I have just started researching for a PhD in Modern History at the University of Birmingham, under the supervision of Professor Carl Chinn and with financial support from the Arts and Humanities Research Council.

There is still only a working title for my thesis, but the proposal is a case study of Birmingham and its administration between 1838-1852. This time frame falls within a period of immense change in British politics and society as the impact of industrialisation and urban growth became starkly visible. This was an age of sweeping political reform and immense social upheaval. Life appears to have been running at an ever increasing pace. Birmingham was one of a small number of towns at the forefront of this dynamic change, bursting at the seams with a population that was technologically innovative, culturally motivated and politically radical.

The period under consideration for this research was chosen as one which really represents the frontier between old and new styles of approach to local administration. This is an area which I hope to explore in more detail in my thesis. I am particularly interested in the interface between the ‘public’ and local authorities. I want to understand the extent to which public demand influenced reform at a local level and how local demands might have impacted on changes to national policy as well as consideration of how these new approaches to social management impacted on real lives. Another ambition for the thesis is to move away from the traditional ‘grand narrative’ approach of class conflict, so often applied to nineteenth-century Birmingham,  considering instead the rather more ordinary interactions of daily life. I have discovered that the minute books of both the Town Council and the Street Commissioners reveal an incredibly vivid insight into how Birmingham developed materially during the first half of the nineteenth century. Not through any poetic description or fanciful musings, but through planning applications, petitions of complaint and bye-laws. Such a vibrant and real image of the town emerged from these ‘mundane’ interactions that I thought it would be useful to share them. Hence this blog on an occasional history of the mundane.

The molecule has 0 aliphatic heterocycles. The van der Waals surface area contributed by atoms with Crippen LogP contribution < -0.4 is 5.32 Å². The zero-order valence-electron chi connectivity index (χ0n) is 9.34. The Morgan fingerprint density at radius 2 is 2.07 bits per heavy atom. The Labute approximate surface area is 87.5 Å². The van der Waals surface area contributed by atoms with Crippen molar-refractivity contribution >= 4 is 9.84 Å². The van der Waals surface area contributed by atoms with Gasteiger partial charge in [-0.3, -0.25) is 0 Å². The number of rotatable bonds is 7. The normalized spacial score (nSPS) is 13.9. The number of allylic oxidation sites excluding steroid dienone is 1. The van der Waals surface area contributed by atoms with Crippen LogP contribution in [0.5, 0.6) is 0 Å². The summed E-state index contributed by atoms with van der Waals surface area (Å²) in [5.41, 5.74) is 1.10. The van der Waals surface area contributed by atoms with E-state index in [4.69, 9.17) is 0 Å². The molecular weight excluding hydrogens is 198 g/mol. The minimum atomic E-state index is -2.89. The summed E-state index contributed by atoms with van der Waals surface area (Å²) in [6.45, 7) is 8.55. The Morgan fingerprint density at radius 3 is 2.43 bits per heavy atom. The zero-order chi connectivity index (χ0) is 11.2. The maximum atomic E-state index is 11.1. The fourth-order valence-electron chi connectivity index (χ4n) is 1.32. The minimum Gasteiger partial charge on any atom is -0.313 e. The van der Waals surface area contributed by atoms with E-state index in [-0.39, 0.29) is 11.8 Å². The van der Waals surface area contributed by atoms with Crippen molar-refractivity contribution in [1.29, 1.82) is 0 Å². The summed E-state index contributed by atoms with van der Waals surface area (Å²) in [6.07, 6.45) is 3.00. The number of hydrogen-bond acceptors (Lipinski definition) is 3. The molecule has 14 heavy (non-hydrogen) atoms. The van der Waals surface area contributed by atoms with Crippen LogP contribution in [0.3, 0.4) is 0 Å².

Birmingham’s early Victorian history has too often been overshadowed by the towering presence of the later administration of Joseph Chamberlain. It has been written off as a time of civic stagnation. I want to contest this perspective by bringing to the fore the dynamic and often bold actions taken by Birmingham’s early civic leadership.